True Faith #HR Rewind: The MBTI of Easter

by Matthew Stollak on Wednesday, March 28, 2018

Originally posted March 27, 2016

 
While some believe there are 16 distinct personality types based on the Myers-Briggs Type Indicator (MBTI), I've long held there are 16 distinct personality types based on Easter candy preference...the ECTI.  The breakdown is as follows:

Chocolate Rabbit - Hollow (H) or Solid (S)

While some prefer their chocolate rabbits hollow, I've always felt it was ripoff when you bite into it, and it crumbles.  Solid rabbit all the way.

Reese's Peanut Butter Egg - Pro (E) or Con (N)

Though I prefer the miniatures or the regular cups, a Peanut Butter Egg is always a solid Easter option.
Marshmallow Peeps - Pro (P) or Con (Z)

Some prefer these marshmallow confections, while I think they are awful

Cadbury Creme Egg - Pro (B) or Con (C)

While the shell is fantastic, the stuff inside is disgusting.

That makes me a SEZC.  What does the ECTI say about you?

Happy Easter everyone!

Speaker Evaluations and #SHRM18

by Matthew Stollak on Friday, March 23, 2018


Last year on the SHRM blog, I bemoaned the sorry state of affairs of speaker evaluations by those HR professionals who are supposedly experienced in the art of giving feedback.  Too often, the comments given to speakers are rarely helpful, or, frankly, downright rude.  

Once again, I served as the Programming Co-Chair for the 2017 Wisconsin State SHRM Conference, and had the opportunity to review the evaluations and comments given to speakers.  All responses (in italics below) are from real HR professionals who took the time to actually make these statements.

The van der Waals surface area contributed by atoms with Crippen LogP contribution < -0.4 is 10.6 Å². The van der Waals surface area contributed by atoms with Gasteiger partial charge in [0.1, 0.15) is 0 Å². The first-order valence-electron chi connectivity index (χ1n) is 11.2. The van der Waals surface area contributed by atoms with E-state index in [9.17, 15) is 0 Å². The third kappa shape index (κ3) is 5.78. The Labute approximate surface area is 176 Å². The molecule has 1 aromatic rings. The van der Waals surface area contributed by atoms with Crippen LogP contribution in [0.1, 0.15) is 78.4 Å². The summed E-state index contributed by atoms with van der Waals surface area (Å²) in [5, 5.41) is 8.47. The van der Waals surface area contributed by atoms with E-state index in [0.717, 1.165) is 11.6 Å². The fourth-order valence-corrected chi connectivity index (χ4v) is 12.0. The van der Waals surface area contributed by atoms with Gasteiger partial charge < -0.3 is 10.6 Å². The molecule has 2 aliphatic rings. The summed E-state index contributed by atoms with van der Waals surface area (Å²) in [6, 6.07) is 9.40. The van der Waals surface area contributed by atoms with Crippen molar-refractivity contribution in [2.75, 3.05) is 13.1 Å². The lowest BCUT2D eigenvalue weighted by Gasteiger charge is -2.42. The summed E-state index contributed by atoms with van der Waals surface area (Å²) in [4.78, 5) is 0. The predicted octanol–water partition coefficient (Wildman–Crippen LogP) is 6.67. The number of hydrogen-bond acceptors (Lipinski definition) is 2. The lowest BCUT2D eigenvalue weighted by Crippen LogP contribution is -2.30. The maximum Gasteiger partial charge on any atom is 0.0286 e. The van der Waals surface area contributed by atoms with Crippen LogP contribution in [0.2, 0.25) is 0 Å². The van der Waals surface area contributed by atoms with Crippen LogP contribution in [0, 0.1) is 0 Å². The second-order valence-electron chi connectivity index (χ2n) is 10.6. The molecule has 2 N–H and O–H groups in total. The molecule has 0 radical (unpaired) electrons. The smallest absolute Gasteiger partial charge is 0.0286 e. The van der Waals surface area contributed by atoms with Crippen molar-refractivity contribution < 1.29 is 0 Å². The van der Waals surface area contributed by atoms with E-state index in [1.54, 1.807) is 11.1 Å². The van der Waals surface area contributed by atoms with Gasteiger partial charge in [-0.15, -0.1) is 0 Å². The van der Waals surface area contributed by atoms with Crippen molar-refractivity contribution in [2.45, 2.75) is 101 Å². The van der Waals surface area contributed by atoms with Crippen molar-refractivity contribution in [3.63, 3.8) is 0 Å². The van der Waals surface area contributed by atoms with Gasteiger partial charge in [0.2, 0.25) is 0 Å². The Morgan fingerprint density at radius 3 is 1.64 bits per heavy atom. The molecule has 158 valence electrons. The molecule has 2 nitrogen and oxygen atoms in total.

"Ok." Fine." "Disappointed." - One word answers are the bane of performance evaluations.  Does anyone want to hear any of these words? Is there any context or explanation as to why or how the audience member reached that conclusion?  Even "fine" has turned into a negative. Give the speaker more constructive information to help him or her understand how the session or material could be improved.

"Pretty basic information." "Basic knowledge, no new information." - As above, does this help the speaker become better?  What does the speaker do with this feedback? Further, what's basic to you, might not be basic to someone else.  


"Had a horrible coughing fit and had to leave"

"Overslept" (for an early bird session)
"Wrong room." 

"Room was way too hot"
"Room was freezing"
"Was not aware of the room change for the session I planned on attending."
- Imagine being a speaker;  You've spent hours preparing for your session, and traveled a significant distance to serve the HR community. You open up the results, and these are the kind of comments left as feedback.  Surely, there are other places on the evaluation sheet to provide this kind of lucid commentary.


"EXACT same session and material as the year prior." - so why did you attend?  There are a number of sessions being offered simultaneously that you could've attended instead.  With over 1,200 attendees in WI (and over 12,000 at SHRM Annual), offering repeat speakers and sessions provides an opportunity for others who might have missed a quality speaker the first time around.

"Not what I thought it would be." "The session was not what I was expecting." - This is my new favorite evaluation phrase.  Once again, there is no context for the speaker to react to and adjust. What exactly were you expecting?

"The presenter did a good job, but it wasn't what I was expecting and was not at all applicable to my organization.  In other words, it was more my fault." - an improvement, and actual acknowledgement of blame.

So, as your get ready to attend the SHRM Annual Conference, keep the following guidelines in mind:
1.  Not all sessions are going to be winners.  SHRM did its best to select the speakers, and those speakers are certainly not there to make you feel bad.
2. If you are not enjoying the session you are in, leave.  The speaker will not be insulted.